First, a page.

Tag Archives: schools

Our neighborhood school, race and racism; by the numbers

It must be a part of the package of privileges that are attached to being white– the package of privileges that I have– that I am so stunned by certain things.  Or at least part of the package that I would remained stunned by certain things past the age of about 30 which I am well past.  I carry with me some basic expectation of fairness, some sense that if things are wrong someone will notice and step forward to do something about it. On some level this is still my sensibility.

I have written in passing about the lunch tables– the now-segregated lunch tables at my daughter’s school and perhaps I will write more.  If it weren’t a set of young people involved whose parents should give permission, I’d go and take some pictures of these beautiful, lively girls and boys– arranged now so carefully with, for the most part, dark-skinned children together at one set of tables and white children at another set of tables.  They are laughing and tossing things and telling and shouting and generally having a good time–with some food-trading and some eating in the mix of the scene.  But things have happened and the effects of racism and its enforced divisions have sunk in and been absorbed and for the most part the children eat separately divided by race and by class.

I had hoped for better in the world by now– hoped that things wouldn’t look quite so starkly like this for children 10 years old.  But if you came to our school at lunch time with your eyes open you could see for yourself that racism and the resulting divisions according to race–are alive and well at this good school.

Toward the very beginning of this blogging project I wrote a piece called Student Council, third grade.  I cried while I wrote that piece and I cried many times as I talked to people about the incident I had written about– my daughter literally saying to me that she guessed you “have to be a different kind of person” to get elected to student council– and then naming by name– the young people who were the “different kind of person” and all of them white people.

I cried because I was witnessing her sadness, her self-doubt, her internal struggle not to give up on what she wanted which was, on that day, to be able to run for student council and win.  And I knew that this wasn’t only, or even mostly a personal struggle, but something more like a tsunami of hundreds of years of mistreatment and racist laws and institutions and struggles that brought us and her to that day and her singular question about what kind of person can run for and be on the student council.  But she didn’t know that.  To her it just felt personal.

My heart broke that day and many times over after that day.  I don’t know what to do about it.  I have, as all of us do, an obligation to fix that situation and I have not fixed it.  As her mother, I don’t want the conclusions that seemed to be forming in her mind, to take hold of her brilliant and interesting mind in any way.  Preventing that is, in my mind, the battle alongside the battle to end racism forever.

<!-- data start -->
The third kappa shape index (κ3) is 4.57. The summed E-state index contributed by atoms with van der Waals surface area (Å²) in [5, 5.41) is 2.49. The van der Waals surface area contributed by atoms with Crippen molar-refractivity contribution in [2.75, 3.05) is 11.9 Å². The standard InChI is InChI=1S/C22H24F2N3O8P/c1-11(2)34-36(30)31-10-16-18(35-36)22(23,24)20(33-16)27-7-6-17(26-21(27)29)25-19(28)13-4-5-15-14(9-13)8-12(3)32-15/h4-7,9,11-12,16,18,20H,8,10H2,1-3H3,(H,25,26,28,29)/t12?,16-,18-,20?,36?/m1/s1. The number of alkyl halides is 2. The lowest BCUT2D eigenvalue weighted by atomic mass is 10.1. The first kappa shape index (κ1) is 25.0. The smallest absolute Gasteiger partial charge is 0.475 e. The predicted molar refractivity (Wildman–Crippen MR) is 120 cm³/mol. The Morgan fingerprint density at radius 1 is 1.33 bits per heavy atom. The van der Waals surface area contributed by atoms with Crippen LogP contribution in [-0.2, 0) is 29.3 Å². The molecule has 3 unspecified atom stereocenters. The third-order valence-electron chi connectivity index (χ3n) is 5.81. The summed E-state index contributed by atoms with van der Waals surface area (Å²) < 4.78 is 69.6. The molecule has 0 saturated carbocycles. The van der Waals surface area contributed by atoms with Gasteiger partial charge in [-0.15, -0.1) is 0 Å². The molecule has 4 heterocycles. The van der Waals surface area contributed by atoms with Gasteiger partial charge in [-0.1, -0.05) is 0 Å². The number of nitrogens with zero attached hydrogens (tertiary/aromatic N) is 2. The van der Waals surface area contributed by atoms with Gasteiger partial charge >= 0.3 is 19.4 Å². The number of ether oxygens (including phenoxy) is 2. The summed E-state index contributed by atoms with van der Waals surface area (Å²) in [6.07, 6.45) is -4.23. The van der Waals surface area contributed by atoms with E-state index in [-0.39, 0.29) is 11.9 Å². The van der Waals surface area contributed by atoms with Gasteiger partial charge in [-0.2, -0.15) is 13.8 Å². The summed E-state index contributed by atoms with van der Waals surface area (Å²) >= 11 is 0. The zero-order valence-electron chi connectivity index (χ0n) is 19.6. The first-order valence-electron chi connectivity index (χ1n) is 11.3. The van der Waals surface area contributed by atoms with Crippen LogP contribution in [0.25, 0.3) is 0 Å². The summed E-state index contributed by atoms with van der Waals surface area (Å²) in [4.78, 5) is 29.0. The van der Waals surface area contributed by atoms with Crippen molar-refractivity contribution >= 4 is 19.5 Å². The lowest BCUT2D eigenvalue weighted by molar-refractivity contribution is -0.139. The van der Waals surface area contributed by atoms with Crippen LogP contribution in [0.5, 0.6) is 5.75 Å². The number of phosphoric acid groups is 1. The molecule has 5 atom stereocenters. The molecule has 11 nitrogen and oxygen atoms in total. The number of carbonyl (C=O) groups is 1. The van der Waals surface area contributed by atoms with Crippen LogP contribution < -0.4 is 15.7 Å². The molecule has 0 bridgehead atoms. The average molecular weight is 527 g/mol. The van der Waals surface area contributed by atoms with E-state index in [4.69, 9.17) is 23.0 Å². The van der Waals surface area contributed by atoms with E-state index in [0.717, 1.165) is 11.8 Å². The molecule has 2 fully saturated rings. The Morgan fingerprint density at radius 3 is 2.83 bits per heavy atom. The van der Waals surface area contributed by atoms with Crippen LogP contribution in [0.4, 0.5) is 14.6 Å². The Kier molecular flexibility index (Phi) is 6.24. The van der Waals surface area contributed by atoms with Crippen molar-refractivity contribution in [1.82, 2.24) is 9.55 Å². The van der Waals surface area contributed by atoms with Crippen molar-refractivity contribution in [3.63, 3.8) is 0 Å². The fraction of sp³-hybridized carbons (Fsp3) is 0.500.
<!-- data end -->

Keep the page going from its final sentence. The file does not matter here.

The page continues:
Now time has passed, not a long, long time, but a significant amount of time in the life of a 10-year-old.

Yesterday she came home and told me about still another student council election.  This year she didn’t run for student council and she didn’t seem sad, she was pissed off.  She helped another friend of hers– another girl of color to run.  But still she said that everyone said (she mimicked jeeringly) that the smart kids should be on student council.  And again, when I asked who those kids are– it turns out the smart kids are all white, every single one.  Seven young people ran and three of the seven are girls of color– good friends of my daughter’s.  Three young people won and all of them are white.  My daughter told me of her efforts, some successful, to get others to vote for one her friends.  To my credit, I didn’t lecture her about not giving up.  I decided, to not even point out– at just that moment, that there is something else at play here.

Instead I listened.  And then I went and did a little research.  So here it is.  The demographics of her middle-of-the-city, “desirable and succeeding” urban school.  The student body of the K-8 school is as follows: 662 students.  9% of the student body is black;  57% Latino;  3% Asian;  3% mixed race;  28% white.  So 72% of the students are young people of color and 28% are white young people.

Every year when the Student Council elections happen– with the exception of last year when she had a young, very aware, African-American guy as her teacher–she comes home and tells me about two or three white young people who got elected.  It’s the same young people, it’s different young people, but the demographics and the story are the same, year after year after year.  There is so much to this of course, that many, many books and academic papers fill our shelves and journals– but it comes down to racism and internalized racism and there’s not really a lot more to say on that front.